^{(m)}_{
t
}
that are taken from a uniform distribution on (0, 1]. They are then applied during the selection of particles from the *x*
^{(m)}_{
t
}
. When conducting the *n*th particle selection, one chooses a particle *x*
^{(m)}_{
t
}
if it satisfies the conditions presented below:

$$ Q_{t}^{{\left( {m - 1} \right)}} < u_{t}^{\left( n \right)} \le Q_{t}^{\left( m \right)} $$

(9)

Where

$$ Q_{t}^{\left( m \right)} = \mathop \sum \limits_{k = 1}^{m} w_{t}^{\left( k \right)}. $$

(10)

Thus, the likelihood of the chosen *x*
^{(m)}_{
t
}
and *u*
^{(n)}_{
t
}
existing in the interval that is bounded by the normalised weights’ total sum of is quite the same. The second algorithm is called stratified resampling [50]. This algorithm divides the entire particle population into smaller populations known as strata. Furthermore, it is responsible for pre-partitioning the \( \left( {0, 1} \right] \) interval to create *N* disjoint subintervals \( \left( {\frac{0, 1}{N}} \right]\mathop \cup \nolimits \cdots \mathop \cup \nolimits \left( {1 - \frac{1}{n},1} \right] \).

For each subinterval, there is an independent drawing of random numbers \( \left\{ {u_{t}^{\left( n \right)} } \right\}_{n = 1 }^{N} \) in the following manner;

$$ u_{t}^{\left( n \right)} \sim U\left( {\frac{n - 1}{N},\frac{n}{N}} \right], \quad n = 1,2, \ldots ,N, $$

(11)

Thus, the bounding scheme, which depends on the sum of all the normalised weights, is utilised. The third algorithm is called systematic resampling [51].

Essentially, it also explores the idea of strata [50, 51], but in a different manner. Here, the *u*
^{(1)}_{
t
}
is chosen from a uniform distribution that is found on \( \left( {\frac{0,1}{N}} \right], \) while the rest of the *u* numbers are obtained deterministically as in the following;

$$ u_{t}^{\left( 1 \right)} \sim U\left( {\frac{0,1}{N}} \right], $$

$$ u_{t}^{\left( n \right)} = u_{t}^{\left( 1 \right)} + \frac{n - 1}{N}, \quad n = 2,3, \ldots,N. $$

(12)

The final algorithm categorised as traditional resampling is residual resampling [52]. Generally, it is contains two main steps. In the first step, there is a deterministic replication of the particles having a weight greater than 1/*N* while the second step involves the random sampling with the help of the remaining weights (called as residuals). Code 2 represents the deterministic replication, whereas *N*
^{(m)}_{
t
}
describes the number of times the *x*
^{(m)}_{
t
}
particle is replicated in this manner. In the residual resampling scheme, the *m*th particle can be resampled *N*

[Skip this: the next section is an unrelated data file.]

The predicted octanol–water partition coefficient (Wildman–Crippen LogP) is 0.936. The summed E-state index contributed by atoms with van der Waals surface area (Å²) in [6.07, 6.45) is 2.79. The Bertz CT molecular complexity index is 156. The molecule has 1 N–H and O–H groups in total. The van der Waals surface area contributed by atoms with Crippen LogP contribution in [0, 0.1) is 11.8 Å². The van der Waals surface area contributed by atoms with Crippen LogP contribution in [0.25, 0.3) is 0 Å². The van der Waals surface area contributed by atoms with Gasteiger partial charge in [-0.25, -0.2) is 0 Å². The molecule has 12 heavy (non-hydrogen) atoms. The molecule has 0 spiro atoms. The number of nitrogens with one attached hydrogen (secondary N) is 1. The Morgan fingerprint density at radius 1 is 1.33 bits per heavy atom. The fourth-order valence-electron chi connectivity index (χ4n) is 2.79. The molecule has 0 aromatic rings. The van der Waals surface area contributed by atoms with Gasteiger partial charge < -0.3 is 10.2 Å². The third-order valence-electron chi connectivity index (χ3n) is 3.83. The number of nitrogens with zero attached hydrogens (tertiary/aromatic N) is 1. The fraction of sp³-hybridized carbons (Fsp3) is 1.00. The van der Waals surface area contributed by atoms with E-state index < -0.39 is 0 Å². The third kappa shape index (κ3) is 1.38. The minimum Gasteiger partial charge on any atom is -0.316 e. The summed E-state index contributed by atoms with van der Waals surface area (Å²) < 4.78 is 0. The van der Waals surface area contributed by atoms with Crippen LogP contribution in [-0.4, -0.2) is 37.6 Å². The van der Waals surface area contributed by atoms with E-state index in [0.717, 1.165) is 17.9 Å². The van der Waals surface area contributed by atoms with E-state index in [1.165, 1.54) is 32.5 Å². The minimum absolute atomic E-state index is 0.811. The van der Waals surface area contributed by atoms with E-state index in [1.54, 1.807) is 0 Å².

^{(m)}_{
t
}
+ *R*
^{(m)}_{
t
}
times, whereas, *N*
^{(m)}_{
t
}
and *R*
^{(m)}_{
t
}
refers to the replication number obtained from the earlier two steps, wherein, *N*
^{(m)}_{
t
}
= *Nw*
^{(m)}_{
t
}
. The overall number of the particles replicated in the step 1, can be estimated by \( N_{t} \; = \;\sum\nolimits_{m = 1}^{M} {N_{t}^{(m)} } \), while in step 2, the number is calculated as *R*
_{
t
} = *N* − *N*
_{
t
}. The residual of all the weights can be determined using the following equation:

$$ \hat{w}_{t}^{\left( m \right)} = w_{t}^{\left( m \right)} - \frac{{N_{t}^{\left( m \right)} }}{N} $$

(13)

For the second step, the particle is chosen in terms of their residual weights and using the aid of multinomial resampling (one can also use any other random sampling scheme), where the probability of choosing *x*
^{(m)}_{
t
}
is in direct proportion to particle residual weight.

The previously mentioned algorithms are the most popular, and commonly used conventional algorithms. They are also called traditional resampling. However, many researchers have modified them based on their needs. This led to the birth of the second classification of single distribution resampling called traditional variation resampling. For this portion, the computationally dearer portion about the multinomial resampling within the residual resampling algorithm was omitted, and the implementation of the resampling was done in one single loop. This algorithm is called residual systematic resampling. This process collects the fractional contributions that each particle found in a search systematic contributes until a sample can be generated (in a manner that is the same to the collection idea that was implemented in the systematic resampling method). No added procedure for residuals is needed. Hence, one can achieve one iteration loop having a complexity of *O*(*N*) order. If one can vary the particle size in example *M* at each time step, this can be achieved by having the particles present in parallel and in a single loop. However, it is possible if keeping the particle size constant is not required at every time step and the size can be made to vary. There is also another easy way to manage particles that are in one loop and are parallel. Previous studies have described two approaches—branch kill resampling [53] and rounding copy resampling [54]. In branch kill resampling, one can represent the replicated particle *x*
^{(m)}_{
t
}
number as \( N_{t}^{\left( m \right)} = |Nw_{t}^{\left( m \right)} |, \) which has a probability of 1 − *p* or corresponding to \( N_{t}^{\left( m \right)} = |Nw_{t}^{\left( m \right)} | + 1 \) with a probability *p*, where in \( p = N_{t}^{\left( m \right)} = |Nw_{t}^{\left( m \right)} | \). In rounding copy resampling, *N*
^{(m)}_{
t
}
is used to represent the closest *Nw*
^{(m)}_{
t
}
integer—for instance, when the *N*
^{(m)}_{
t
}
is rounded. These two algorithms do not need any additional operations and they can also satisfy the unbiasedness condition, even if they do not produce varying sample sizes. It was observed that for the three algorithms called residual systematic, branch kill, and the rounding copy, the amount of replications for the *m*th particle’s higher and the lower limits are \( N_{t}^{\left( m \right)} = |Nw_{t}^{\left( m \right)} | \), respectively. The next section will talk about the problem formulation that was introduced in this paper.